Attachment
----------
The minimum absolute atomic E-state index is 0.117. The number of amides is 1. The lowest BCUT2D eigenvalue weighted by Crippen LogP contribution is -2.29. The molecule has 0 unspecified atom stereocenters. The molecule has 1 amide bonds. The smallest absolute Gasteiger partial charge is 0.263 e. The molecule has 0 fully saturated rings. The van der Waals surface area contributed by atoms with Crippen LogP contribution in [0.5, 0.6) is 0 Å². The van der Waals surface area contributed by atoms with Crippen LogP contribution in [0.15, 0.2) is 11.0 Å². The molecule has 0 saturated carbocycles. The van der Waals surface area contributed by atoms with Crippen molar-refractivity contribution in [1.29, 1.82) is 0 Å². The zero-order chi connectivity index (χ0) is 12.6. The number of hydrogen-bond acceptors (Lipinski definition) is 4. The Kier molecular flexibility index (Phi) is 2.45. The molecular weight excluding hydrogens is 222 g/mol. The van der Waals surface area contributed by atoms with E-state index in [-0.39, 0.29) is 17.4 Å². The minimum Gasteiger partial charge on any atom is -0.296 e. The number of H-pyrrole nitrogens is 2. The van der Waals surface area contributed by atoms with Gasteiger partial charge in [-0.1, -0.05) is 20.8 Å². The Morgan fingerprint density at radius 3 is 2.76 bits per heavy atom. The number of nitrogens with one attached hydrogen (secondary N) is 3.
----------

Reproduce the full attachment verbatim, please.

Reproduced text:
The minimum absolute atomic E-state index is 0.117. The number of amides is 1. The lowest BCUT2D eigenvalue weighted by Crippen LogP contribution is -2.29. The molecule has 0 unspecified atom stereocenters. The molecule has 1 amide bonds. The smallest absolute Gasteiger partial charge is 0.263 e. The molecule has 0 fully saturated rings. The van der Waals surface area contributed by atoms with Crippen LogP contribution in [0.5, 0.6) is 0 Å². The van der Waals surface area contributed by atoms with Crippen LogP contribution in [0.15, 0.2) is 11.0 Å². The molecule has 0 saturated carbocycles. The van der Waals surface area contributed by atoms with Crippen molar-refractivity contribution in [1.29, 1.82) is 0 Å². The zero-order chi connectivity index (χ0) is 12.6. The number of hydrogen-bond acceptors (Lipinski definition) is 4. The Kier molecular flexibility index (Phi) is 2.45. The molecular weight excluding hydrogens is 222 g/mol. The van der Waals surface area contributed by atoms with E-state index in [-0.39, 0.29) is 17.4 Å². The minimum Gasteiger partial charge on any atom is -0.296 e. The number of H-pyrrole nitrogens is 2. The van der Waals surface area contributed by atoms with Gasteiger partial charge in [-0.1, -0.05) is 20.8 Å². The Morgan fingerprint density at radius 3 is 2.76 bits per heavy atom. The number of nitrogens with one attached hydrogen (secondary N) is 3.